A bipartisan group of state senators is pushing for more transparency and time on major spending bills in the final days of the legislative session.

State Sen. Carla Nelson, R-Rochester, joined four Senate colleagues on Thursday calling on legislative leaders to implement a deadline to require major spending bills to be unveiled within two days of action. A separate resolution would require the major spending bills be made available to legislators by May 17, a week ahead of the adjournment date.

The aim, Nelson said, is to allow legislators and members of the public more time to review major spending measures, or so-called omnibus bills, often unveiled in the final hours of the legislative session.

“It’s a bipartisan vice that’s used in both chambers,” Nelson said.

Nelson said the measures often come as a last-ditch compromise. These bills often are hundreds of pages long and allocate hundreds of millions of dollars.

Often, they are rolled out minutes before adjournment, usually at the end of a marathon final session, when legislators are tired and rushed.

“That does not lead to good government,” Nelson said. “Legislators don’t have time to read the bills. Most importantly, the public doesn’t have time to weigh in.”

Legislators are working feverishly to finish their work this session ahead of the mandatory May 23 adjournment. Two conference committees on taxes and transportation, first convened last year, are still active, though progress between House and Senate leaders has been slow.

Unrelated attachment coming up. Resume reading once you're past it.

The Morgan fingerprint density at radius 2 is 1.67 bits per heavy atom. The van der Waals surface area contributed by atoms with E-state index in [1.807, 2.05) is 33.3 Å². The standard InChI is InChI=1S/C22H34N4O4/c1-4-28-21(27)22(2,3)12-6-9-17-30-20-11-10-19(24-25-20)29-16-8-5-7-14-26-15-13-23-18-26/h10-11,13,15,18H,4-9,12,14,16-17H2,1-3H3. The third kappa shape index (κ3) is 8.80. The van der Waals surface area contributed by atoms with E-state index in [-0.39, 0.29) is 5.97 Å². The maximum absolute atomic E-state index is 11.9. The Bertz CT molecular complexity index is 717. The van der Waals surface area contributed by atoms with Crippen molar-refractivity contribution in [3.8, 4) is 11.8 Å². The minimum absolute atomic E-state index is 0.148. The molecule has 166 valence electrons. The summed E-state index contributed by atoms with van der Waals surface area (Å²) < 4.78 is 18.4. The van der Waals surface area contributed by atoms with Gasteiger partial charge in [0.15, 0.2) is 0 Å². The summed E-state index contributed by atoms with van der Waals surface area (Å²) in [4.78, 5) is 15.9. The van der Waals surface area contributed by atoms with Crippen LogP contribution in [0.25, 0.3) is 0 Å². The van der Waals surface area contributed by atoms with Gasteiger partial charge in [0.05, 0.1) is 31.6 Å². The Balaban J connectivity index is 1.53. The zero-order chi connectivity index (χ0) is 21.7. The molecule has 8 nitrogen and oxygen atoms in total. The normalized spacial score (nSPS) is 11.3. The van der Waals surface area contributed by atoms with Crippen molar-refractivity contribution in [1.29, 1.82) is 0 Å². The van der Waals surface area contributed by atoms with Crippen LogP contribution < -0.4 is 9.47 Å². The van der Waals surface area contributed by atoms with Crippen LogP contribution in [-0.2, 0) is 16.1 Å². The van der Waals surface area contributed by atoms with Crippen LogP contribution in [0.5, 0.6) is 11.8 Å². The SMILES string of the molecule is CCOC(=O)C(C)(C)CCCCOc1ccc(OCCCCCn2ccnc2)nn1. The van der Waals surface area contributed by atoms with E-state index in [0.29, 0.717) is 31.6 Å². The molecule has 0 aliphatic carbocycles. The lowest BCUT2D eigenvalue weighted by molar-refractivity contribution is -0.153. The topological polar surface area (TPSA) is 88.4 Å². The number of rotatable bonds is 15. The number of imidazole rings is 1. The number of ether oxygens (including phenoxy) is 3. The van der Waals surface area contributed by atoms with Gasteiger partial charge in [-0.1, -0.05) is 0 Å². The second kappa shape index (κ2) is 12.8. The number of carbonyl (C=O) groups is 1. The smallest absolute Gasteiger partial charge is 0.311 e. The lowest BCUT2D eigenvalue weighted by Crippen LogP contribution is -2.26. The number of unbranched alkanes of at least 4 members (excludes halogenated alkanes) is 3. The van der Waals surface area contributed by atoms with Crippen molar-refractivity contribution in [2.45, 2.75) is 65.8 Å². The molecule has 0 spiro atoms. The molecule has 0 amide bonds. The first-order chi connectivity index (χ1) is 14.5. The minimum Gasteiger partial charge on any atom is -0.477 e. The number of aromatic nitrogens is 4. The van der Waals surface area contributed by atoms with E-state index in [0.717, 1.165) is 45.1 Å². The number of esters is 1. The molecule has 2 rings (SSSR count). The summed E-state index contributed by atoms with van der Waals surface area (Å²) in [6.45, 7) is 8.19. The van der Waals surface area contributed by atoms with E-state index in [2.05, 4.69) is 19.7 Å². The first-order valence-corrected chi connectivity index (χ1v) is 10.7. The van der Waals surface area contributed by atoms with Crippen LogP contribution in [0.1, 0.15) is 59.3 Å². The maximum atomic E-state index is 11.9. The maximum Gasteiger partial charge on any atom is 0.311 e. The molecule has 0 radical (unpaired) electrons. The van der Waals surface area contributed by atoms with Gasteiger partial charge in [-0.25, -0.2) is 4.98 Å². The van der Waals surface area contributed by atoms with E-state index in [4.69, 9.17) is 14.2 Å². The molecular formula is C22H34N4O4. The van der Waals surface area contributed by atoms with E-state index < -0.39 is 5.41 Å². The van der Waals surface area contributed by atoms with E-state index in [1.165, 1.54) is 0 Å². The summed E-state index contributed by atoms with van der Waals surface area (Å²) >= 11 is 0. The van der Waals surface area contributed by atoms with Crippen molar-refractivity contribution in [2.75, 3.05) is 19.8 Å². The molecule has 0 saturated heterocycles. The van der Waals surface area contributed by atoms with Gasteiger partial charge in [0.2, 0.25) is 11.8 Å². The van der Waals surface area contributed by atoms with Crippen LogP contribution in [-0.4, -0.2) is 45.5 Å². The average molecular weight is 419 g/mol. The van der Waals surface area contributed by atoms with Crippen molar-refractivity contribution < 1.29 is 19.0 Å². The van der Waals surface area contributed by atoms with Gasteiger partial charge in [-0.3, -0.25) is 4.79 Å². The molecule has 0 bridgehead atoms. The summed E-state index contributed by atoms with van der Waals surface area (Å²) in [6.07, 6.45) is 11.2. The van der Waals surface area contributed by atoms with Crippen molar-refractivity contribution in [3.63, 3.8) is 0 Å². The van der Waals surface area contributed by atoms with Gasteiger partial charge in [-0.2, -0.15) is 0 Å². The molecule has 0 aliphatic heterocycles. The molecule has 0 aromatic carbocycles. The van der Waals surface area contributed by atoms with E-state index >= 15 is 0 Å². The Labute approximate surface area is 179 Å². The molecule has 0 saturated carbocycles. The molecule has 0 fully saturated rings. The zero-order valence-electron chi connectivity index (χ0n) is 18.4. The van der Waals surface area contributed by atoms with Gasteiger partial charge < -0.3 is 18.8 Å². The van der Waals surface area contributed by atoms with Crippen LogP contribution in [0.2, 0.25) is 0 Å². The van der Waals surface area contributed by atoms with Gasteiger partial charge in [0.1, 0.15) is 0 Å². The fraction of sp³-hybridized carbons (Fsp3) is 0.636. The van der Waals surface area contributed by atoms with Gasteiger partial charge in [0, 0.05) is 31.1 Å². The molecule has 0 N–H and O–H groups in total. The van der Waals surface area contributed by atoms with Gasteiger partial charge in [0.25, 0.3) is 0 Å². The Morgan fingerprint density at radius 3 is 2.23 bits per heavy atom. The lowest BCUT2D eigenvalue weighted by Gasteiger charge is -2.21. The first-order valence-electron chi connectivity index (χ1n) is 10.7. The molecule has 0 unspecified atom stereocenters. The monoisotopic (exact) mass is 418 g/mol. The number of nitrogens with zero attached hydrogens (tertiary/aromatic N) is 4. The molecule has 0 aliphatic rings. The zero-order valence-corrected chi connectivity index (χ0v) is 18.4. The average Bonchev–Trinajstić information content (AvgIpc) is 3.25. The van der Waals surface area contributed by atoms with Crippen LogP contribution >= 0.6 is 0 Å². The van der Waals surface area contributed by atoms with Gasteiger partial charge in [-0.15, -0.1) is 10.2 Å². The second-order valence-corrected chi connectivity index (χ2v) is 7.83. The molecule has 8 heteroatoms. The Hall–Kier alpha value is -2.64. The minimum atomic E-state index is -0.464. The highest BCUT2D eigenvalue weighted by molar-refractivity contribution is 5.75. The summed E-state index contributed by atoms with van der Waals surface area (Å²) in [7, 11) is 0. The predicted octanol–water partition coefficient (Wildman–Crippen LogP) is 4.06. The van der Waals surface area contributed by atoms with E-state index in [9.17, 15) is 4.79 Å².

“We have less than 22 days of session left, and that’s if we work seven days a week — and yet we’ve not seen a conference committee report,” Nelson said. “It’s very concerning. I’m very fearful we’ll have a chaotic end of session.”

State Sen. Jeremy Miller, R-Winona, criticized how legislative sessions in many years careen dangerously close to their legal deadlines.

“It’s very frustrating because generally what happens … a small number of people at the end of session are the ones making decisions if there’s disagreement going into those last few days,” Miller said. “The small number of people will make a decision and then they will go back to their respective caucuses and talk to their caucus members about the decision that was made.”

Miller said that if legislators had more time to review the final conference committee reports, the legislative process would be far more inclusive. Moreover, rushing to adjourn the session can lead to mistakes.

“Oftentimes there are unintended consequences in those bills,” he said, noting that when legislation is unveiled just hours before a floor vote, “it’s just physically impossible to read the entire bill before you vote on it.”

Miller, co-chairman of the Legislature’s so-called Purple Caucus, a group of Republicans and DFLers, said members of his group supported the resolutions.

Though it’s unlikely to be approved this year, Miller said the effort should spur future debate. “We’re laying the foundation for this to be a topic of conversation next year,” he said.